Psychological safety has become a bit of a buzzword in recent years. Especially for HR leads striving to create workplaces that prioritise people's well-being. But did you know that psychological safety should also be top of your product team’s agenda? Because when people feel safe, heard, and represented, brilliance and innovation can flourish.
In our latest webinar, How product drives change, we got the inside scoop on how product leaders have built psychological safety to sustainably scale their product teams, creating not only supportive workplaces but also a thriving digital business along the way.
It probably sounds counterintuitive to suggest that the best way to scale sustainably is to make failure part of the roadmap. But anyone who really gets how digital products work will understand that there’s always an element of trial and error on the success trajectory. And failure should not be reserved for entry-level positions.
As Infogrid’s VP of Product, Becky Yelland, puts it, “It’s about leading from the front. It’s about saying, ‘look at me failing, look at me talking nonsense, look at me having a hard conversation in a less-than-ideal way. Let’s learn together from it.”
Look at me failing, look at me talking nonsense, look at me having a hard conversation in a less-than-ideal way. Let’s learn together from it.
Even beyond the team, if you break down an MVP strategy, it’s also about failing small and fast. Chief Product Officer at Chambers and Partners, Simon Jaffery-Reed, says it better.
“MVP is not, ‘Here’s what we’re building as a North Star. How do you get it back to a point where we can build it in three months?’ MVP is knowing you’re going to get it wrong. It’s about figuring out how to get the learnings as quickly as possible to reduce the costs of getting it wrong and the overall time it takes to get it right”.
“And actually, what you end up delivering is a hell of a lot better because you got it wrong initially,” Becky adds. “Because without that learning, you would never have gotten to that endpoint.”
Scaling a product team is not just about getting more bums on seats. It’s about getting the right bums on seats. Bums that bring in diversity of thought. And we’re not just talking about cultural backgrounds, gender identity, age etc. (though definitely factor these in!).
We’re talking about diverse professional and personal experiences, too. Because those experiences can form the basis for new ways of thinking and working to help drive product success whilst also creating a culture where everyone feels safe, seen and inspired.
“Make sure you’ve got the right culture and psychological safety within the team, so you can do things openly and experiment,” says Simon. “These are the things I care about when thinking about how to scale product teams.”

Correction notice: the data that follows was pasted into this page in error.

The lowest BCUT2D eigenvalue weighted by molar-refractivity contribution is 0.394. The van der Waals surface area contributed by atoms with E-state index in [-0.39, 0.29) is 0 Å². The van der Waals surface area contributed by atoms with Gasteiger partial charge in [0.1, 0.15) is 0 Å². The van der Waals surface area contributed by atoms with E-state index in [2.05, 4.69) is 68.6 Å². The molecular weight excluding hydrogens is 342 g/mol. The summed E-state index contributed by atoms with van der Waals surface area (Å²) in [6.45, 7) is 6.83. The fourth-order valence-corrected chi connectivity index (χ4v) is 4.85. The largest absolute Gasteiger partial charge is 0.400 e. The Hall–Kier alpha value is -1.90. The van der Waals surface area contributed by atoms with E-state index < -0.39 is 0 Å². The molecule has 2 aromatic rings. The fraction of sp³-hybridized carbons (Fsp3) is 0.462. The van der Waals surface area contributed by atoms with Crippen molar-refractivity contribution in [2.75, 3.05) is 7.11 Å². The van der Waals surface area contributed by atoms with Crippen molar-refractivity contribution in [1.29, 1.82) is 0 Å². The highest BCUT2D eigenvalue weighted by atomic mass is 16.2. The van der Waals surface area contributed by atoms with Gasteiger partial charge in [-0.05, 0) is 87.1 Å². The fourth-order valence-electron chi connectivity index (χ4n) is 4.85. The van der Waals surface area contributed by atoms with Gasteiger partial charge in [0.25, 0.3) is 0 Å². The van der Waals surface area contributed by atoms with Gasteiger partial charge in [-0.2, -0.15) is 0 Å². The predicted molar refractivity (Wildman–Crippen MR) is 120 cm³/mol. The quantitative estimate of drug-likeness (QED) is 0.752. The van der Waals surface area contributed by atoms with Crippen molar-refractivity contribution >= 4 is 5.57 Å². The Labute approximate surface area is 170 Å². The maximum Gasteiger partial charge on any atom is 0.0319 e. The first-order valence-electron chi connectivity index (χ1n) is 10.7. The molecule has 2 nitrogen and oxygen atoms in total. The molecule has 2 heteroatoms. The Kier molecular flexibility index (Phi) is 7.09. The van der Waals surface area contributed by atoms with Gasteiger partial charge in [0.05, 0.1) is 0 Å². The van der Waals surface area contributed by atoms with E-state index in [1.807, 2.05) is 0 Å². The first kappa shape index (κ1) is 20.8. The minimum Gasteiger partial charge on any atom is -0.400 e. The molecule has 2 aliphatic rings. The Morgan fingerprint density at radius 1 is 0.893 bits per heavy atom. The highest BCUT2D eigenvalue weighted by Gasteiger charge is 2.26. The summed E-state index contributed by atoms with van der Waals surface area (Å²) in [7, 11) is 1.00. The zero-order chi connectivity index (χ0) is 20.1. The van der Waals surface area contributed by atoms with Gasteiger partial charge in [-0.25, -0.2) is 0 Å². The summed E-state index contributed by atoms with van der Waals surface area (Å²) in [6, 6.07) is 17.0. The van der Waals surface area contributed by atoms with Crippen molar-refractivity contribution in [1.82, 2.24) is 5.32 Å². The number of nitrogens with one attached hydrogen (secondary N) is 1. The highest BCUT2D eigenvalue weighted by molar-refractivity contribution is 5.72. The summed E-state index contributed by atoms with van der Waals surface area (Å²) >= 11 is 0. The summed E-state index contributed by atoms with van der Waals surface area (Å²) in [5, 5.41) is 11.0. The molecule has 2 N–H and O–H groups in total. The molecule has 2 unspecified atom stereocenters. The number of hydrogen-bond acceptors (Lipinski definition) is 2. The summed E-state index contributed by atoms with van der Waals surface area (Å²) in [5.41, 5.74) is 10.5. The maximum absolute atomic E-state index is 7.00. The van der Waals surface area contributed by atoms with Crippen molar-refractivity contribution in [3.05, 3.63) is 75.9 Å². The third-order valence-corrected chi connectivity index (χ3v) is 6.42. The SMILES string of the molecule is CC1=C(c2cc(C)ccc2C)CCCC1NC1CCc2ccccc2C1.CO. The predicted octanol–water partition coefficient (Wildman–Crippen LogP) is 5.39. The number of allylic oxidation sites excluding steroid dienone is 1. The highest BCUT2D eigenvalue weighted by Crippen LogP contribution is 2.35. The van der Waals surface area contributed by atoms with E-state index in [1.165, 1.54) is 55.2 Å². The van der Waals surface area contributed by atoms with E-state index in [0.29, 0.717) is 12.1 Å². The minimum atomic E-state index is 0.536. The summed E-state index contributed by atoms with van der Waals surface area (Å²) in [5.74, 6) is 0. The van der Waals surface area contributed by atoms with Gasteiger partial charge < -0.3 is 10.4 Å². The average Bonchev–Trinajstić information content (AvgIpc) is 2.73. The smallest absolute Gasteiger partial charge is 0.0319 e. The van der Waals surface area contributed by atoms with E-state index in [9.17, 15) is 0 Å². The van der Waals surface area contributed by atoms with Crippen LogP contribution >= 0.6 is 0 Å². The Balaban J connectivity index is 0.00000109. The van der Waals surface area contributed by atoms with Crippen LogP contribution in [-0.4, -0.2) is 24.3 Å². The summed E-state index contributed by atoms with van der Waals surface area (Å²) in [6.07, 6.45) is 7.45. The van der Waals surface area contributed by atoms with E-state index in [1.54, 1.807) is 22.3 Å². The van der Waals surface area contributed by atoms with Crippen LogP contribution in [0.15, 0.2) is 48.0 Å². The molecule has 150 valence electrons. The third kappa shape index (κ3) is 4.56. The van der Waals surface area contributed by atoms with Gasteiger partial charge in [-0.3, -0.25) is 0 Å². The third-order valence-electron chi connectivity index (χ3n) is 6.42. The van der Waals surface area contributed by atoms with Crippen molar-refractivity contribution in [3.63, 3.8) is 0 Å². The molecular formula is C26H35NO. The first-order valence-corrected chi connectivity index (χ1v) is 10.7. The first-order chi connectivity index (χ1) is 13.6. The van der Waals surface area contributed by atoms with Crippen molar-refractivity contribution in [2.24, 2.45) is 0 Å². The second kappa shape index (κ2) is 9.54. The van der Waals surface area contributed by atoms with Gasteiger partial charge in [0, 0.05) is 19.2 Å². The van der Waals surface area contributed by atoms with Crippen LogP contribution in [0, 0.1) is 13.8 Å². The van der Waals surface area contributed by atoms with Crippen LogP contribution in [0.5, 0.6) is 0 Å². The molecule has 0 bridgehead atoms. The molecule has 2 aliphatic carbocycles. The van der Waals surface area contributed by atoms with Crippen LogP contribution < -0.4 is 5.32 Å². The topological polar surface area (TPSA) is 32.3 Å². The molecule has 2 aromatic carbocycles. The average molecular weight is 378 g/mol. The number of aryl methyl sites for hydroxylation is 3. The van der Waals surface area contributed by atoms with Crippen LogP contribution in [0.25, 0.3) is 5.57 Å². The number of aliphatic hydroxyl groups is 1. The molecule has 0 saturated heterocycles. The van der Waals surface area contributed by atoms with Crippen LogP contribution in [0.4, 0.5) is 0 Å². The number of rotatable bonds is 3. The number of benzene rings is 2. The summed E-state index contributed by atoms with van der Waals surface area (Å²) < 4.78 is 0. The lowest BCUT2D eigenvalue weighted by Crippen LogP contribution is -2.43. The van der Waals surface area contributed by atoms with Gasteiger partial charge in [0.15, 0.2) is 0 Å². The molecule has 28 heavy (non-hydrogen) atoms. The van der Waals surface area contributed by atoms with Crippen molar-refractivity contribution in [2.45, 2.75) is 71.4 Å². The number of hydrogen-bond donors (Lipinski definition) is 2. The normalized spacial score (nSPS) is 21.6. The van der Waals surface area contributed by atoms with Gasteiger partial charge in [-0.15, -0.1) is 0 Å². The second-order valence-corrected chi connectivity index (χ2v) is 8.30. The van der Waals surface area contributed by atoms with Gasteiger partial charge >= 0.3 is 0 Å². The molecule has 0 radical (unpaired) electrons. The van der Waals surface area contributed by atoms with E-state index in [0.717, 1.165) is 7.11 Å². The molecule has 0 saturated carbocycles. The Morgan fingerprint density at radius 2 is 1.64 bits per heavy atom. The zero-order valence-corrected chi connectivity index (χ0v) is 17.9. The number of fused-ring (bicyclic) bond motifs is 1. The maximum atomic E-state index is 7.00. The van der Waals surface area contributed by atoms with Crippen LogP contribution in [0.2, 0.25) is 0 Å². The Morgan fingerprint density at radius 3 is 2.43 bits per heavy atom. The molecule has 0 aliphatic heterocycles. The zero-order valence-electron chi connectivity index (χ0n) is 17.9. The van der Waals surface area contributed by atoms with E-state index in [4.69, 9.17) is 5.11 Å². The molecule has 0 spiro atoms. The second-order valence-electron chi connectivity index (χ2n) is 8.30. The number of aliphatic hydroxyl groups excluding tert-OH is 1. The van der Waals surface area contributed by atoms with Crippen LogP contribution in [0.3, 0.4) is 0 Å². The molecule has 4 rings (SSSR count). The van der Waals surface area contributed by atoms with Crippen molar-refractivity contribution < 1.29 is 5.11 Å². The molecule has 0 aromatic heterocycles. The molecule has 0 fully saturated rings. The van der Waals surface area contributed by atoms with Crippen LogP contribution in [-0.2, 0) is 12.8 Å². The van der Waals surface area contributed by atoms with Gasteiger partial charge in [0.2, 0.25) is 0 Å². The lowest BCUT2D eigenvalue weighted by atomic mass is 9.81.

Make sure you’ve got the right culture and psychological safety within the team, so you can do things openly and experiment.
This culture and safety must be fostered at all levels. “I want to feel challenged by somebody I'm hiring”, says Becky. “It's a partnership, not a directorship, and I want someone to come in and be asking questions and challenging me just as much as I challenge them.”
“If you are hiring people with diversity of thought into a discipline that is ultimately quite creative and you are not creating a space of psychological safety, then complications around how that team grows will arise – how they interact with each other, how they thrive with each other's success, how they drive each other, how they look to solve problems together as a holistic team. All of those things are more tricky if you haven't created that space of psychological safety.”
There’s no such thing as a bad idea. But the fear of getting it wrong can prevent people from bringing their best, most creative selves to the table. "If you have a fear of getting it wrong, you’re not going to enable people to be creative, and you’re not going to get the best out of people,” says Simon.
If you have a fear of getting it wrong, you’re not going to enable people to be creative.
Fostering a culture of psychological safety is about creating a space where all ideas are welcomed. Because if you give everyone the opportunity to work through their ideas, you’re probably going to get to the best ones faster.
Simon explains, “Brain trust is where you put an idea out there, and basically, it's a safe space for other people to challenge it. It's not about challenging the individual. It's about improving the idea. Everyone's got the right intentions, everyone is trying their best. Essentially, it's about how you make those things better.”
Play back the full conversation with Srin, Simon and Becky on our event page to learn how to kickstart your transformation into a product-led business.